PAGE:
What I mean is that discovery has held less appeal than peace. Pleading songs with grand messages, familiar sounds, music with undeniable delight. Making this playlist, I cannot tell you how many times I listened to the Cameo Blush song “Template” and wondered if it was actually good or if it was just good at doing the kind of thing I like a lot. Is there a difference? Empiricism has gone out the window along with everything else.
I’ve never been to New Zealand, but Roy Montgomery’s “On the Eve of Leaving Dunedin for Christchurch,” seems like it could also be named, “On the Eve of Leaving the Hospital for the Rest of Your Life.” It’s a plain song of guitar strumming, ruminative and aching. The song fades out, the journey continues. I paired that with Carla Dal Forno’s “Slumber,” a sort of walking blues in duet with RAP’s Thomas Bush. “Rest your gentle head and I will cradle you as I hold you close,” he sings in the most British voice you’ve ever heard in your life. “My love, there’s still so much to do and so much more I want to be,” she responds. He’s the voice in your head. Or at least the one in my head, that this year has called me more times to rest than I can comfortably admit. She wins though. She made the song.
“Sudany” by Sofie Birch and Antonina Nowacka begins with the sound of windchimes. That song could be 10,000 hours long. “Iliad” by Malibu takes nine sublime minutes to go to space and come back to earth, ending up right where it began. Bladee I am somehow not too old to get. Says as much about him as me. Auto-Tune has not lost its charm. “I saw a rainbow in the dark/I put a symbol in a song/I put a window in the wall.” Cool. Carl Stone made “Sumiya” while he was in the hospital in Japan for gallstones. It sounds nuts. Pain or relief? Two sides of the same coin. The last song on here, “Who Ate That Bread,” asks the question, “Who ate that bread?” As you can see by the shape of my face, the answer is me.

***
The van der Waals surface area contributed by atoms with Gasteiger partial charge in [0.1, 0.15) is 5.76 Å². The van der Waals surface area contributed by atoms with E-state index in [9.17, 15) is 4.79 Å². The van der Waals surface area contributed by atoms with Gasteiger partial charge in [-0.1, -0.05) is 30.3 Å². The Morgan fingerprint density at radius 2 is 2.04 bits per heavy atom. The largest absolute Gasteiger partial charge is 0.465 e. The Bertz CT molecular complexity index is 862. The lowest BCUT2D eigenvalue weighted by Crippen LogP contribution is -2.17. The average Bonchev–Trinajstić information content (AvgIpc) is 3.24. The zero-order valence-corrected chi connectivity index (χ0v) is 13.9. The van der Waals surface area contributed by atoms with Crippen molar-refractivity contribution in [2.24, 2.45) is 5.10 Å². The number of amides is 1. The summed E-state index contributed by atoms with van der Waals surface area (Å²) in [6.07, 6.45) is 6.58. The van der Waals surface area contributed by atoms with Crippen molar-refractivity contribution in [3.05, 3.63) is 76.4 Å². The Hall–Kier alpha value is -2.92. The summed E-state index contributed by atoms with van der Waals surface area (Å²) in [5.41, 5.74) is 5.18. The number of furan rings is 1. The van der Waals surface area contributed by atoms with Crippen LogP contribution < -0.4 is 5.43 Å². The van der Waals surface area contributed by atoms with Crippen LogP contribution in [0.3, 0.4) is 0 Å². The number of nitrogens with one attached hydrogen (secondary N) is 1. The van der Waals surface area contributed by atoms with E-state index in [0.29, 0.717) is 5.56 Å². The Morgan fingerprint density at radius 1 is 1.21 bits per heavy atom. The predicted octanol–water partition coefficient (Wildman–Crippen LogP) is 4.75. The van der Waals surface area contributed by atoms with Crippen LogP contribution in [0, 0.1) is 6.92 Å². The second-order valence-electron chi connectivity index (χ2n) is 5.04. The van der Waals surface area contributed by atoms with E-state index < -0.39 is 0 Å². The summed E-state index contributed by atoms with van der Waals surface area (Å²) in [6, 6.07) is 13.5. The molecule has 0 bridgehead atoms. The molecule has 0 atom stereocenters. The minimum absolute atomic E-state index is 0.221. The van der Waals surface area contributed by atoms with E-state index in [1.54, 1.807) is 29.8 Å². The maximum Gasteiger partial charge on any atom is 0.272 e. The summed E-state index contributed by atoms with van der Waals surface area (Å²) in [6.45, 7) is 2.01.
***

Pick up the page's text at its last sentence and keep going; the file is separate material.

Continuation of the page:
I feel like I should apologize for all the electronic songs with vocal samples. I’m a real sucker for that. rRoxymore, Gold Panda, DJ Hank, The Range. Maybe I like them in the same way you leave on the radio for your dog when you’re not home. No need to say anything profound, it’s just nice to hear someone’s voice. Molly Joyce’s “Isolation” (which is the only song not available on Apple Music) tackles the tricky desire for company. On Perspective, her concept album about disability, she asked questions of disabled people. “What is isolation for you?” was one of them. “Isolation is knowing that people are willing to go to you but not be with you.” It’s a description that works pretty well for grief. Hearing that song honestly made me feel less alone.
There are plenty of instrumental songs on here, don’t get me wrong, you’re not in for a barrage of talking. But in a world where most people don’t know what to say, when maybe there’s really nothing to say, I’ve gravitated to those who at least give it a shot.
Ultimately I think, “Do you know you’re amazing” is my lyric of the year. It’s the last line of Joan Armatrading’s “Already There,” a simple song about waiting for someone you’re in love with to fall in love with you. By the end of the song, that’s happened. Joan is celebrating. “Do you know you’re amazing?” she sings. It’s a rhetorical question.